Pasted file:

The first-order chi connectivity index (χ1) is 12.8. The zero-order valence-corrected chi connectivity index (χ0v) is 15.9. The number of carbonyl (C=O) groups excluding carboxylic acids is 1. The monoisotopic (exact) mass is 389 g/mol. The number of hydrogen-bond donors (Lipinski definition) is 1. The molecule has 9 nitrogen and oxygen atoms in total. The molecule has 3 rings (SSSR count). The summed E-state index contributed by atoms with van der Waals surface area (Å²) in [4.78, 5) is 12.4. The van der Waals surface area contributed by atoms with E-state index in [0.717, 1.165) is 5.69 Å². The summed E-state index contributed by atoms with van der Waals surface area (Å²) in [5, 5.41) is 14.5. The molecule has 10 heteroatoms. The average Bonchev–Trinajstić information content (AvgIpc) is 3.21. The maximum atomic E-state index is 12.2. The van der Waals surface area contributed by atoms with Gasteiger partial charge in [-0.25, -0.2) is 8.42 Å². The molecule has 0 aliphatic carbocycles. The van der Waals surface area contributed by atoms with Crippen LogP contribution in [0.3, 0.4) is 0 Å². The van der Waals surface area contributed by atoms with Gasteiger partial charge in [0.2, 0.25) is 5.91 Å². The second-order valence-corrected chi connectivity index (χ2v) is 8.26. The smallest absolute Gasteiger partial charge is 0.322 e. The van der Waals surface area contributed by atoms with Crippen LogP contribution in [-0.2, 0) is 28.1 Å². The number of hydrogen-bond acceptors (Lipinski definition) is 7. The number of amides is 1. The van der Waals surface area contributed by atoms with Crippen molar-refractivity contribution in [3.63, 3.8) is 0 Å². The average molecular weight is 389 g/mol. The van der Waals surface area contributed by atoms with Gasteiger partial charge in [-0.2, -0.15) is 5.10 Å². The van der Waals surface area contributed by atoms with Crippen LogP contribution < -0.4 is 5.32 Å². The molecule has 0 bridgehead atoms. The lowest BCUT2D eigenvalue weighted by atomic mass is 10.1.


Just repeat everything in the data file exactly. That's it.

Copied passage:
The first-order chi connectivity index (χ1) is 12.8. The zero-order valence-corrected chi connectivity index (χ0v) is 15.9. The number of carbonyl (C=O) groups excluding carboxylic acids is 1. The monoisotopic (exact) mass is 389 g/mol. The number of hydrogen-bond donors (Lipinski definition) is 1. The molecule has 9 nitrogen and oxygen atoms in total. The molecule has 3 rings (SSSR count). The summed E-state index contributed by atoms with van der Waals surface area (Å²) in [4.78, 5) is 12.4. The van der Waals surface area contributed by atoms with E-state index in [0.717, 1.165) is 5.69 Å². The summed E-state index contributed by atoms with van der Waals surface area (Å²) in [5, 5.41) is 14.5. The molecule has 10 heteroatoms. The average Bonchev–Trinajstić information content (AvgIpc) is 3.21. The maximum atomic E-state index is 12.2. The van der Waals surface area contributed by atoms with Gasteiger partial charge in [-0.25, -0.2) is 8.42 Å². The molecule has 0 aliphatic carbocycles. The van der Waals surface area contributed by atoms with Crippen LogP contribution in [0.3, 0.4) is 0 Å². The van der Waals surface area contributed by atoms with Gasteiger partial charge in [0.2, 0.25) is 5.91 Å². The second-order valence-corrected chi connectivity index (χ2v) is 8.26. The smallest absolute Gasteiger partial charge is 0.322 e. The van der Waals surface area contributed by atoms with Crippen LogP contribution in [-0.2, 0) is 28.1 Å². The number of hydrogen-bond acceptors (Lipinski definition) is 7. The number of amides is 1. The van der Waals surface area contributed by atoms with Crippen molar-refractivity contribution in [3.63, 3.8) is 0 Å². The average molecular weight is 389 g/mol. The van der Waals surface area contributed by atoms with Gasteiger partial charge in [-0.2, -0.15) is 5.10 Å². The van der Waals surface area contributed by atoms with Crippen LogP contribution < -0.4 is 5.32 Å². The molecule has 0 bridgehead atoms. The lowest BCUT2D eigenvalue weighted by atomic mass is 10.1.